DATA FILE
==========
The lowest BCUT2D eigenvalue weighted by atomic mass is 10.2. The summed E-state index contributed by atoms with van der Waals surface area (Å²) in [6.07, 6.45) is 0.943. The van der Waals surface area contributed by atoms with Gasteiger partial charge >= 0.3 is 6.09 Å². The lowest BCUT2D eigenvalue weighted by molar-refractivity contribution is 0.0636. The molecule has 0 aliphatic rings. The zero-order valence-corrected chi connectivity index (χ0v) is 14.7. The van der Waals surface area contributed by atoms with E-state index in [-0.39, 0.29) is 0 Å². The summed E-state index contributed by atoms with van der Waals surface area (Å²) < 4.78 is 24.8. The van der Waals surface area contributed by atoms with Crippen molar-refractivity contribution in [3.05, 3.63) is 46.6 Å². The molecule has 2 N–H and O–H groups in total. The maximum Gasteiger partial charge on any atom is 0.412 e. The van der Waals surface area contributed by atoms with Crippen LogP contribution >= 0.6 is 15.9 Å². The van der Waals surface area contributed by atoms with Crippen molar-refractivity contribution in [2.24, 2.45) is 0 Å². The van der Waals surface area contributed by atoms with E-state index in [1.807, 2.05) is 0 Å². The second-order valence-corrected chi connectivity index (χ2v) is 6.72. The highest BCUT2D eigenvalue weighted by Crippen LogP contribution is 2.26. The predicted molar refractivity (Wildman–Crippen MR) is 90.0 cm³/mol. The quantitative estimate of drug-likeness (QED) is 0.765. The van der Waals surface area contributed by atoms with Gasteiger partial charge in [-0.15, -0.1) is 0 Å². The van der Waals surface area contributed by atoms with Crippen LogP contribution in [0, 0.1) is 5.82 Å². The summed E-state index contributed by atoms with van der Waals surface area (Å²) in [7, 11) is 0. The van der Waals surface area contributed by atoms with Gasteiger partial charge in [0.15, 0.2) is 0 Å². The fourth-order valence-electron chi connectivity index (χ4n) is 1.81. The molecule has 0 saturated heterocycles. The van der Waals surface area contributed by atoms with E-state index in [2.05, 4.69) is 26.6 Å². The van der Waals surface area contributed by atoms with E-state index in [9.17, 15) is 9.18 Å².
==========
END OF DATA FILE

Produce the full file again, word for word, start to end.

The lowest BCUT2D eigenvalue weighted by atomic mass is 10.2. The summed E-state index contributed by atoms with van der Waals surface area (Å²) in [6.07, 6.45) is 0.943. The van der Waals surface area contributed by atoms with Gasteiger partial charge >= 0.3 is 6.09 Å². The lowest BCUT2D eigenvalue weighted by molar-refractivity contribution is 0.0636. The molecule has 0 aliphatic rings. The zero-order valence-corrected chi connectivity index (χ0v) is 14.7. The van der Waals surface area contributed by atoms with E-state index in [-0.39, 0.29) is 0 Å². The summed E-state index contributed by atoms with van der Waals surface area (Å²) < 4.78 is 24.8. The van der Waals surface area contributed by atoms with Crippen molar-refractivity contribution in [3.05, 3.63) is 46.6 Å². The molecule has 2 N–H and O–H groups in total. The maximum Gasteiger partial charge on any atom is 0.412 e. The van der Waals surface area contributed by atoms with Crippen LogP contribution >= 0.6 is 15.9 Å². The van der Waals surface area contributed by atoms with Crippen molar-refractivity contribution in [2.24, 2.45) is 0 Å². The van der Waals surface area contributed by atoms with E-state index in [1.807, 2.05) is 0 Å². The second-order valence-corrected chi connectivity index (χ2v) is 6.72. The highest BCUT2D eigenvalue weighted by Crippen LogP contribution is 2.26. The predicted molar refractivity (Wildman–Crippen MR) is 90.0 cm³/mol. The quantitative estimate of drug-likeness (QED) is 0.765. The van der Waals surface area contributed by atoms with Gasteiger partial charge in [-0.15, -0.1) is 0 Å². The van der Waals surface area contributed by atoms with Crippen LogP contribution in [0, 0.1) is 5.82 Å². The summed E-state index contributed by atoms with van der Waals surface area (Å²) in [7, 11) is 0. The van der Waals surface area contributed by atoms with Gasteiger partial charge in [0.15, 0.2) is 0 Å². The fourth-order valence-electron chi connectivity index (χ4n) is 1.81. The molecule has 0 saturated heterocycles. The van der Waals surface area contributed by atoms with E-state index in [2.05, 4.69) is 26.6 Å². The van der Waals surface area contributed by atoms with E-state index in [9.17, 15) is 9.18 Å².